In case you are wondering how I catch iguanas…

One of the question I get the most is: “Ok, but how do you actually capture an iguana to do all the analyses that you do?” Well, that is a wonderful question. And I think the best way to answer is to show you a little clip that I made with a head-mounted camera during one of my field trip in the Bahamas.

(The size of the video is pretty big so it might take a little to load completely. Comment below if it is obnoxiously slow and I will try and upload a lighter version or use a different player.)

Can you beat that?

Now, this is something pretty amazing that I am not sure if I will ever experience again (although I really hope so). I was in the Bahamas doing some field work for my research project with the Andros iguana. We were on our way back to the research boat after a long day of sampling. Out of the blue (and in this case it fits pretty good considering that the water there is amazingly blue) these two dolphins flank our skiff and start racing us. It was a matter of few seconds but I was still able to catch them on my portable HD camera.

Check the video out.

Why is population structure important?

The date for my dissertation defense is approaching fast. A couple of months or so and I will be seating in front of my committee.

While reviewing the work I have been doing for the past 5 years I realized that intuitively simple things could be the toughest to explain to a committee of PhDs.

For example, in my dissertation I talk a lot about population structure in different species of endangered iguanas. The concept of population structure is intuitively very simple to grasp. That is why I never spent too much time in formalizing an answer to the potential question “Why is population structure important?” (and I am glad to know that I am not the only one who struggled with this, see here).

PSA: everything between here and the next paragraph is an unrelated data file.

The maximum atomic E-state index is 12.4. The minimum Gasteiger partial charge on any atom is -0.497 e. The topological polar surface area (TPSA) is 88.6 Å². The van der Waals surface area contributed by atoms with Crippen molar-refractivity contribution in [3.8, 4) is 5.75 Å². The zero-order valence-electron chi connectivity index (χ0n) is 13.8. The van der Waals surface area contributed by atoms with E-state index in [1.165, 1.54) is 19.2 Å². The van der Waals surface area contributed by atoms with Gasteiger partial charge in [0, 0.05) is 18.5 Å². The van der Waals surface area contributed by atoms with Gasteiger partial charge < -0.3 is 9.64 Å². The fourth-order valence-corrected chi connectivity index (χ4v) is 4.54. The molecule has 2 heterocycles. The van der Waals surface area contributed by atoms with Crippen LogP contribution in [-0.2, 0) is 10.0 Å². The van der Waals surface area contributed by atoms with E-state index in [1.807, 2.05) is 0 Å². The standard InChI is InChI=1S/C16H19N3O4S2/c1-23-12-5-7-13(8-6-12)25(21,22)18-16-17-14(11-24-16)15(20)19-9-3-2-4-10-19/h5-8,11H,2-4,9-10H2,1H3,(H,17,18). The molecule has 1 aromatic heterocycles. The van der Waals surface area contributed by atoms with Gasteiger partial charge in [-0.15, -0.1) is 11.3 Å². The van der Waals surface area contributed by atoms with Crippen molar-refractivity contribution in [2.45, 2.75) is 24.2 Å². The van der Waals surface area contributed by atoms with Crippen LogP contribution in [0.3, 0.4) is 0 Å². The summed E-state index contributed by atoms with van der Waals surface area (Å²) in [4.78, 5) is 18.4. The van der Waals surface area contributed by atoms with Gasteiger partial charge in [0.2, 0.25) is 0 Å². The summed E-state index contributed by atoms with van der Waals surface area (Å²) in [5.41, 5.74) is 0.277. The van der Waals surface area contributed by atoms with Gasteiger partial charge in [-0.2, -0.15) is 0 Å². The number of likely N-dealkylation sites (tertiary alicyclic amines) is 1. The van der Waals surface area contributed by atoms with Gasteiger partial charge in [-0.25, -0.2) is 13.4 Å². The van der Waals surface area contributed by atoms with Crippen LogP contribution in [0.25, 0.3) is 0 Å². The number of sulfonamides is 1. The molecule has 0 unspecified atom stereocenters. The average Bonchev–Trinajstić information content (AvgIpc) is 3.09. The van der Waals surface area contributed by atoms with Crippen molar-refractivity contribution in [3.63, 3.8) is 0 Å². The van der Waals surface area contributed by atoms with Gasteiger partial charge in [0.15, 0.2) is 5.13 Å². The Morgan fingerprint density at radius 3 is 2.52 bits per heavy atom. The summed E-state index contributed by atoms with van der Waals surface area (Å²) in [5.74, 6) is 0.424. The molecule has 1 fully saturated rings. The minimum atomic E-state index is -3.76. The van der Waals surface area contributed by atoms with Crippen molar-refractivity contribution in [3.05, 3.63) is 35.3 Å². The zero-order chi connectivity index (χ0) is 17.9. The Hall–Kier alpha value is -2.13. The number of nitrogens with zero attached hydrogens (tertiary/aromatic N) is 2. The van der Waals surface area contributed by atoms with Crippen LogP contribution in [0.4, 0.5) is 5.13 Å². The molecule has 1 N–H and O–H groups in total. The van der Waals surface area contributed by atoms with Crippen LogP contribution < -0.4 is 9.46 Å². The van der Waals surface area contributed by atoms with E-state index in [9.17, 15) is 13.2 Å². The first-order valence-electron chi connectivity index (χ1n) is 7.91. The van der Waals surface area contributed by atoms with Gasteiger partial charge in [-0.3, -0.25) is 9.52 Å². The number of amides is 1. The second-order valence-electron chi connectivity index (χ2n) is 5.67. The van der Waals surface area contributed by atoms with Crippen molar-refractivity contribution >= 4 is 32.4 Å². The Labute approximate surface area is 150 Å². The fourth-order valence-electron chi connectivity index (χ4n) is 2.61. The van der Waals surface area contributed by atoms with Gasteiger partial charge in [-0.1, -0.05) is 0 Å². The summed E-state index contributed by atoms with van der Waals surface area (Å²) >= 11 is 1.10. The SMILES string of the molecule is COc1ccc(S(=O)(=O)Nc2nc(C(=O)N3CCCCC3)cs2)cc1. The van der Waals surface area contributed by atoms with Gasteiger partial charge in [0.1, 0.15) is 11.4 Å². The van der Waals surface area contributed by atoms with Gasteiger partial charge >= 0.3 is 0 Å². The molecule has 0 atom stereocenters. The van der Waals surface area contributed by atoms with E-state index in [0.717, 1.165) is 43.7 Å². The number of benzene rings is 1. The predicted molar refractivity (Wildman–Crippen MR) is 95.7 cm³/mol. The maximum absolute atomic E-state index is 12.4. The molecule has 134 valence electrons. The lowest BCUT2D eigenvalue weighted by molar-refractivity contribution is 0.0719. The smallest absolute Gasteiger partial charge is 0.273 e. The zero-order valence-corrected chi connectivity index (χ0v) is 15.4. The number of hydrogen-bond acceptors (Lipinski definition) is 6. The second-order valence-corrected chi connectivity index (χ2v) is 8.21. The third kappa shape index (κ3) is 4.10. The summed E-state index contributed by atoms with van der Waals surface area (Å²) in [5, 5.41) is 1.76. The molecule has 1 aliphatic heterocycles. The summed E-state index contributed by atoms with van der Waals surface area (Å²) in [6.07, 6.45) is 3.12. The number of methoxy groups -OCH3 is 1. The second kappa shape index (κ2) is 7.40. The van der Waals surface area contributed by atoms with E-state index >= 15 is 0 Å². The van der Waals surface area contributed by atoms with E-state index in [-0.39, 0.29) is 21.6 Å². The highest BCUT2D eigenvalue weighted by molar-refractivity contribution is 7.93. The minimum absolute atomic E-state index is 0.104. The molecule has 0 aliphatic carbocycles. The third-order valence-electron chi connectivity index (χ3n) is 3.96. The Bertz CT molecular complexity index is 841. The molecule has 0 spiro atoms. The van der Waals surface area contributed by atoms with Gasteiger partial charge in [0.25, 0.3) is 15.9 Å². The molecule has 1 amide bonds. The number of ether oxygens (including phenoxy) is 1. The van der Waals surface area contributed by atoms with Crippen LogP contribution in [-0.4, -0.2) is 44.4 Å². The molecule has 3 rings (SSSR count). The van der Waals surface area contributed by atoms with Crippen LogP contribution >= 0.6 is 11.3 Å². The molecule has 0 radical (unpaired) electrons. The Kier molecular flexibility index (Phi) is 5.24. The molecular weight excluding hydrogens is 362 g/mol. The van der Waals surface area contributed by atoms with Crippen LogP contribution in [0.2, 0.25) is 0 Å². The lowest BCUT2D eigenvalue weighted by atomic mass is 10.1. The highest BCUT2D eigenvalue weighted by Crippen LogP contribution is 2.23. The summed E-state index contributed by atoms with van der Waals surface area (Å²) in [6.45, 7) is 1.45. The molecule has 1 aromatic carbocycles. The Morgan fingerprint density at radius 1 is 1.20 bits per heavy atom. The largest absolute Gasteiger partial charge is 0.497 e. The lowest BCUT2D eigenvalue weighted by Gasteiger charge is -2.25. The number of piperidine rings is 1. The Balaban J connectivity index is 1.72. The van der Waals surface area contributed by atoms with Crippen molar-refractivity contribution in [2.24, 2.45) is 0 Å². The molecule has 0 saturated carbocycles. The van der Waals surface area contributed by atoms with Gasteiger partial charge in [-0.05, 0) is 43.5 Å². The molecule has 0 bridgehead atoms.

To anticipate any “debacle” during my defense I decided to write a short post on why I thing population structure is such an important concept, worthwhile to study and understand clearly. Here it goes.

Studying biological evolution is basically to study the processes of cumulative changes (morphological changes, genetic changes, behavior changes etc. etc.) happening in any group of  living beings. Biologists and researchers recognize that evolutionary cumulative changes are not uniformly distributed across all individuals within a species. Rather different processes will affect individuals accordingly to their spatial and/or temporal organization. Finding ways to describe the structure of individuals within species, then, becomes important to better understand what kind of changes (genetic drift rather than selection and such…) are going to play a role in shaping their evolution. Eventually, this information is not only used to better understand evolutionary processes, but also to inform conservation strategies and make meaningful predictions about the overall survival of populations.

As aforementioned, (and as I hopefully managed to explain) the concept of population structure is simple to grasp. A way more complicated endeavor is finding a clustering algorithm that could accurately represent shared evolutionary history among clustered individuals. Unfortunately, despite the many advancements and the many algorithms developed, finding a “one ring to rule them all” kind of deal is rather complicated if not impossible (very much like it is difficult to find a species definition that applies to all organisms). And I will try to address this issue in the next post.